The world added record amounts of renewable energy last year with 295GW of capacity deployed, up 6% year-on-year, despite supply chain constraints, project delays and high commodity prices, according to the International Energy Agency (IEA), which also expects nearly 320GW to be deployed this year.
While it is still “too early” to assess the impact of updated energy policies following Russia’s invasion of Ukraine on 2022 and 2023 forecasts, the current global energy crisis exacerbated by the war has added greater impetus to the clean energy transition, according to the IEA’s Renewable Energy Market Update 2022.
The report noted how solar PV and wind power have “the potential to reduce the European Union’s power sector dependence on Russian natural gas by 2023”. This is despite their costs expected to remaining high through to 2023 “due to elevated commodity and freight prices”, the IEA said, adding that their competitiveness improved when viewed against soaring natural gas and coal prices.
Pushing through the 300GW level for the first time, capacity additions this year are expected to be led by solar PV, which is predicted to account for 60% (190GW) of new capacity, up 25% year on year. BloombergNEF is expecting a substantially higher figure of roughly 245GW of solar PV, its head of solar analysis, Jenny Chase, recently told PV Tech.
Utility-scale projects will make up two thirds of capacity additions this year, the IEA said. It estimated that the overall investment costs of new utility-scale PV would be 15% to 25% higher than in 2020 due to elevated prices for freight, polysilicon and metals.
It said that while 2022 capacity additions were predicted to jump 8% to almost 320GW this year under its old forecasts that did not account for new energy policies, 2023 additions are expected to “remain stable” unless new policies are implemented rapidly because “solar PV expansion cannot fully compensate for lower hydropower and steady year-on-year wind additions.”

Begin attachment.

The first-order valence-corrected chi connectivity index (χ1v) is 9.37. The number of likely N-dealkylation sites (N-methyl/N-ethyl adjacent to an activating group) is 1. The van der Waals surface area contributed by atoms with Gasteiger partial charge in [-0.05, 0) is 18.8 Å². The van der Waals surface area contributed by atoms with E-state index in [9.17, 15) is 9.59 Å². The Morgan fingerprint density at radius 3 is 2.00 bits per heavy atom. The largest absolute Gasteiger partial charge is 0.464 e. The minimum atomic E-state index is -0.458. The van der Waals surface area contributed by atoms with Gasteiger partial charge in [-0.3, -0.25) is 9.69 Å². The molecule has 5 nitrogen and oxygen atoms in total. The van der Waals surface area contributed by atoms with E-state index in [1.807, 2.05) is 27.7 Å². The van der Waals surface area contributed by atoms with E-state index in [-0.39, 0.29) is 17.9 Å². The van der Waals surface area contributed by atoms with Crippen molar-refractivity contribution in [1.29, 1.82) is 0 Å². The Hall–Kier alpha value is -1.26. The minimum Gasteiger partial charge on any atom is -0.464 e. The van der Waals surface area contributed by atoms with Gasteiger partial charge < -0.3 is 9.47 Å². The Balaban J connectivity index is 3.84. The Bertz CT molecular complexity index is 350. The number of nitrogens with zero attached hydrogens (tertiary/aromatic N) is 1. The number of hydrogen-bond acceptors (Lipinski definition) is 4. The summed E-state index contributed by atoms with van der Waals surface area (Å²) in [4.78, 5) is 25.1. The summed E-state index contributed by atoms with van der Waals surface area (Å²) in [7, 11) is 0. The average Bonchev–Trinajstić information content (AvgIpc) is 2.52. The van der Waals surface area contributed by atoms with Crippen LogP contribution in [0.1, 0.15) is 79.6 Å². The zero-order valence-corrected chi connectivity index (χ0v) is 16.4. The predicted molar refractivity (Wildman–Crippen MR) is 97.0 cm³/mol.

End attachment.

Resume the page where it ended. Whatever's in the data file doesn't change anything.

The IEA said “strong policy support” in the China, the European Union (EU) and Latin America had caused its deployment forecasts for 2022 and 2023 to be upgraded in December despite downward forecast revisions in the US, where the solar industry is currently reeling from the Department of Commerce’s (DOC) decision to investigate anti-dumping and circumvention by Chinese manufacturers.
Although referencing “looming market uncertainties”, the IEA said the heightened focus on energy security in the EU was “triggering an unprecedented policy momentum towards accelerating energy efficiency and renewables”.
“Ultimately, the forecast of renewable markets for 2023 and beyond will depend on whether new and stronger policies will be introduced and implemented in the next six months,” it added.
The European Commission will this week set out plans to more than double the continent’s installed solar capacity by 2028, according to a draft of the bloc’s REPowerEU plan seen by PV Tech.